Conventional schooling as a route to human capacity development, especially in developing countries, is the subject of multiple critiques. On one hand it is seen as an imposition of an inappropriate western and post-colonial institution which undermines rather than strengthens indigenous development and well-being. Even some who fervently support formal schooling as the path to Education for All argue that current models are beyond the financial reach of many of the poorest countries. Finally, there are those who believe that conventional schooling does not well foster children’s potential as natural learners, nor does it effectively contribute to the evolution of democratic, diverse and caring communities.
This course will explore theory, research and practice in the development of alternative models of education, focusing particularly on experience in underserved areas of developing countries where some of the most innovative and successful alternatives have been established. We will define the elements of formal and non-formal learning environments, and explore the political, social and economic contexts in which alternatives to conventional schools have emerged – relating this to development theory and work with the empowerment of local communities. We will utilize case studies, in part drawn from the current research of the EQUIP 2 Project, of such alternatives as Egypt’s Community Schools, Escuela Neuva, BRAC, Baluchistan, and School for Life(Ghana), examining factors including: program organization, the role of the community, the organization of teaching and learning, support structures, learning outcomes, costs and financing, and policy implications. Each person in the course will work on a project of analysis and contribute to the development of a specific alternative school model in the world.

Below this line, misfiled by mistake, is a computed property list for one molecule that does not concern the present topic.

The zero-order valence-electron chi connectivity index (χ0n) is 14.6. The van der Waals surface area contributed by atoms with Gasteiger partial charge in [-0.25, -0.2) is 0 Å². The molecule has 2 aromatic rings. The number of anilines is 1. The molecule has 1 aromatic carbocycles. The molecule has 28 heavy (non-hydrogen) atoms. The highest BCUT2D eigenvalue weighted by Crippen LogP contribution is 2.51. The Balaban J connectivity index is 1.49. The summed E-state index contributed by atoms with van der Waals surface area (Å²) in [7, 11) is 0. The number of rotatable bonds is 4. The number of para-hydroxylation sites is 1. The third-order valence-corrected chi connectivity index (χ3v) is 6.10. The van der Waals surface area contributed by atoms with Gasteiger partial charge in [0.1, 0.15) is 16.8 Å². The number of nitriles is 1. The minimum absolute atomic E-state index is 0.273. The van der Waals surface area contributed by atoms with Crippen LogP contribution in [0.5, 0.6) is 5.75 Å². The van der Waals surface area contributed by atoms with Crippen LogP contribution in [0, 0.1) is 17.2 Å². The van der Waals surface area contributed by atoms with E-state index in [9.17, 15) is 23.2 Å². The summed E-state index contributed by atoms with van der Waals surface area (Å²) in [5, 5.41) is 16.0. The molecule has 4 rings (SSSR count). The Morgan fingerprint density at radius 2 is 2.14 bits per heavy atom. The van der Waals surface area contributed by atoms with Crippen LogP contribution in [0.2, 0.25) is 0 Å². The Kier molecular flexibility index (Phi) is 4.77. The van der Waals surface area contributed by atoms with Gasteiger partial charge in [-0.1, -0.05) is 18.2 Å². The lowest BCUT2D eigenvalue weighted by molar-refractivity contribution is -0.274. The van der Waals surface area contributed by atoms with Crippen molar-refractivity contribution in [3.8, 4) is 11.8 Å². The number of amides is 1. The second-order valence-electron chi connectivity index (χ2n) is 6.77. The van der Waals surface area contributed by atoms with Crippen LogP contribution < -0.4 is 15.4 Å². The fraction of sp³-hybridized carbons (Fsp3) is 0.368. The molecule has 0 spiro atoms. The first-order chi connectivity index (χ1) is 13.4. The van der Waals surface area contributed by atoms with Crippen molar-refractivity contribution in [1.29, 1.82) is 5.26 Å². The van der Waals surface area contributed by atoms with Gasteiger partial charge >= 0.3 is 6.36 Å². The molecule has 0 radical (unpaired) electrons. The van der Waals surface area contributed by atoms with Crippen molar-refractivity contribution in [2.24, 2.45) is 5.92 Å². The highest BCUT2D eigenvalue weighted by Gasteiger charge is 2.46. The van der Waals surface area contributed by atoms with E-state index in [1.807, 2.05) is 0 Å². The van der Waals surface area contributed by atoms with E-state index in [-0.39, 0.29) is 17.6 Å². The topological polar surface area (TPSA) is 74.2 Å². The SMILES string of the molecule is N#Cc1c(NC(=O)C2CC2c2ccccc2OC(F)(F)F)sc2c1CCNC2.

During the course participants will:
o Identify key political, organizational and structural characteristics of schooling as the predominant mode of delivering education;
o Explore major critiques of schooling, based on beliefs about development and current knowledge about the process of individual and social learning;
o Examine alternative political, organizational, structural, and pedagogic approaches for providing education and learning environments for basic education in developing areas.
o Analyze a number of specific cases of alternative education models such as Escuela Neuva, Egypt’s Community Schools, BRAC, the Sudbury School (Massachusetts),School for Life (northern Ghana) from the perspectives of learning ecology, community development, cost-effectiveness and policy implications.